Stephen Dyer · May 31, 2013
Yesterday, Ohio Senate leaders unveiled the chamber’s education funding plan. Touted as containing a large funding increase, the Senate budget does indeed increase funding slightly when compared to the House plan, but still falls far short of replacing the $1.8 billion in cuts contained in the last two-year budget. As a result, schools will once again be forced to operate on less state funding than they had in fiscal years 2010 and 2011.
The fate of individual districts continues to demonstrate priorities in Columbus that favor the rich over everyone else.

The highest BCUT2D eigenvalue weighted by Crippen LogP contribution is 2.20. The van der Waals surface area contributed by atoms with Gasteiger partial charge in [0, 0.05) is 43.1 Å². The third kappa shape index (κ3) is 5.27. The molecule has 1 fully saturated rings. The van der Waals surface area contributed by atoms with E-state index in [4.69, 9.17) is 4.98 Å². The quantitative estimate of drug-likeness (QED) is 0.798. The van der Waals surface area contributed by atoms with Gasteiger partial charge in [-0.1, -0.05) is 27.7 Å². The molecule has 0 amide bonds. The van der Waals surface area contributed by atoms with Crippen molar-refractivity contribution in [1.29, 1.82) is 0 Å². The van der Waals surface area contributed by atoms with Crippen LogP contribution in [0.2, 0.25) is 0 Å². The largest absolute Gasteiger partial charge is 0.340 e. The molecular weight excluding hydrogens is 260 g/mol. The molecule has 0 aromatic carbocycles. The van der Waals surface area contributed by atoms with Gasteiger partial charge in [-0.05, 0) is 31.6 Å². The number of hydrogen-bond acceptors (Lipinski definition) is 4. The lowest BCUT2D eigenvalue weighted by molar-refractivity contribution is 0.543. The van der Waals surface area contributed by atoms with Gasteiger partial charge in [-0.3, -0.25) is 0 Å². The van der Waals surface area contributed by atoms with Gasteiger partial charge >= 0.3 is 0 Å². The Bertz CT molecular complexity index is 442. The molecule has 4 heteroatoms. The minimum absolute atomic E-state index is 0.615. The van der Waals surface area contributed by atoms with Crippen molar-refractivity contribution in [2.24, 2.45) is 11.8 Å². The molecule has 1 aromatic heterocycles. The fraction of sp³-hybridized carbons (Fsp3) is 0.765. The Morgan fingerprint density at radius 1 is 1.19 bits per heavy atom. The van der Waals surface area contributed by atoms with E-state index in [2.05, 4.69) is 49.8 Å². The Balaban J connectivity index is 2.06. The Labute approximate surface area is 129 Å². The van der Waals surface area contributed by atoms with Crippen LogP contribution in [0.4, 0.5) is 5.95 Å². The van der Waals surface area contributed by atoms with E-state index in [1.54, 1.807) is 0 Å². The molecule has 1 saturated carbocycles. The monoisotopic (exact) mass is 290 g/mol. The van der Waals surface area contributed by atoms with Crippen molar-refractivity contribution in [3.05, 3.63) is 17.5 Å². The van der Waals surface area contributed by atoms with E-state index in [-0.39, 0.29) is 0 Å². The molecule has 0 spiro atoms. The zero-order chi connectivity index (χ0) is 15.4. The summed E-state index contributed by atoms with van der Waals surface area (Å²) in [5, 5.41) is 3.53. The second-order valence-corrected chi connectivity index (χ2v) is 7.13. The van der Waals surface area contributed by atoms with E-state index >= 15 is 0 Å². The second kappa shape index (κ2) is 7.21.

Nearly 40% of the state’s poorest rural districts will see no increase compared to the last budget, when districts received steep cuts. Meanwhile, about 85% of the state’s wealthiest districts see funding go up.
It is tough to see how giving more money to the state’s wealthiest districts and leaving the state’s poorest districts to deal with their massive cuts from last budget is fair, equitable or constitutional.
I will be further analyzing this proposal in the coming days, but wanted to let you know initially what it looks like. Here’s a chart showing the breakdown of what kinds of districts will receive increases vs. no increases.